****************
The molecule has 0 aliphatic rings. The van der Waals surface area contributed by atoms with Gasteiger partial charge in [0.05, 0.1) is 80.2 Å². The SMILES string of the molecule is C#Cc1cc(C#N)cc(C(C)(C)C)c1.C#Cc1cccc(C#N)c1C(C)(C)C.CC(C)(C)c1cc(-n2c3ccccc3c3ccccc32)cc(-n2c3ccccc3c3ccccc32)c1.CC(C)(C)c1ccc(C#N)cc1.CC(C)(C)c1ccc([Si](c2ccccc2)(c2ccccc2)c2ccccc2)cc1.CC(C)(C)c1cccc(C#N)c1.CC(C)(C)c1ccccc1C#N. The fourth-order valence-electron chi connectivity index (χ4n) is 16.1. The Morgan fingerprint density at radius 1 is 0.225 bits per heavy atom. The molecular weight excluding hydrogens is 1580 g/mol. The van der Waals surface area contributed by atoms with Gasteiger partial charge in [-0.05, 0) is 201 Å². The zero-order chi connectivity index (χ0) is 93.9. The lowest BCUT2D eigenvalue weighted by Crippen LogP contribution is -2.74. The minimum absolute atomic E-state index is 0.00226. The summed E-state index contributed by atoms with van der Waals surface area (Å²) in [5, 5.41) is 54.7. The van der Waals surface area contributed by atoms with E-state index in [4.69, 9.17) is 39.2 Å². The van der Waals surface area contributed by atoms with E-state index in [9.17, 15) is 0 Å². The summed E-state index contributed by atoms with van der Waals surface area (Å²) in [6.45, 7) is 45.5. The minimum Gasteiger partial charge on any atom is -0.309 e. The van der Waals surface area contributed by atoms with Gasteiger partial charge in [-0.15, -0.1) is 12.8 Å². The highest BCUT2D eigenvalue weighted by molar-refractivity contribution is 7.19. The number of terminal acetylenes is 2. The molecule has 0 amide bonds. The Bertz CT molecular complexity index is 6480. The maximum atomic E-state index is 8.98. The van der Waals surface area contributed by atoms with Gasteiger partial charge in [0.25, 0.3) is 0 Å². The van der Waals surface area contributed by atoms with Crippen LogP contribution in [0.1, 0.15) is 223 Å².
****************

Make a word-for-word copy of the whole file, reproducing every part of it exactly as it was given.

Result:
The molecule has 0 aliphatic rings. The van der Waals surface area contributed by atoms with Gasteiger partial charge in [0.05, 0.1) is 80.2 Å². The SMILES string of the molecule is C#Cc1cc(C#N)cc(C(C)(C)C)c1.C#Cc1cccc(C#N)c1C(C)(C)C.CC(C)(C)c1cc(-n2c3ccccc3c3ccccc32)cc(-n2c3ccccc3c3ccccc32)c1.CC(C)(C)c1ccc(C#N)cc1.CC(C)(C)c1ccc([Si](c2ccccc2)(c2ccccc2)c2ccccc2)cc1.CC(C)(C)c1cccc(C#N)c1.CC(C)(C)c1ccccc1C#N. The fourth-order valence-electron chi connectivity index (χ4n) is 16.1. The Morgan fingerprint density at radius 1 is 0.225 bits per heavy atom. The molecular weight excluding hydrogens is 1580 g/mol. The van der Waals surface area contributed by atoms with Gasteiger partial charge in [-0.05, 0) is 201 Å². The zero-order chi connectivity index (χ0) is 93.9. The lowest BCUT2D eigenvalue weighted by Crippen LogP contribution is -2.74. The minimum absolute atomic E-state index is 0.00226. The summed E-state index contributed by atoms with van der Waals surface area (Å²) in [5, 5.41) is 54.7. The van der Waals surface area contributed by atoms with E-state index in [4.69, 9.17) is 39.2 Å². The van der Waals surface area contributed by atoms with E-state index in [9.17, 15) is 0 Å². The summed E-state index contributed by atoms with van der Waals surface area (Å²) in [6.45, 7) is 45.5. The minimum Gasteiger partial charge on any atom is -0.309 e. The van der Waals surface area contributed by atoms with Gasteiger partial charge in [-0.15, -0.1) is 12.8 Å². The highest BCUT2D eigenvalue weighted by molar-refractivity contribution is 7.19. The number of terminal acetylenes is 2. The molecule has 0 amide bonds. The Bertz CT molecular complexity index is 6480. The maximum atomic E-state index is 8.98. The van der Waals surface area contributed by atoms with Gasteiger partial charge in [0.25, 0.3) is 0 Å². The van der Waals surface area contributed by atoms with Crippen LogP contribution in [0.1, 0.15) is 223 Å².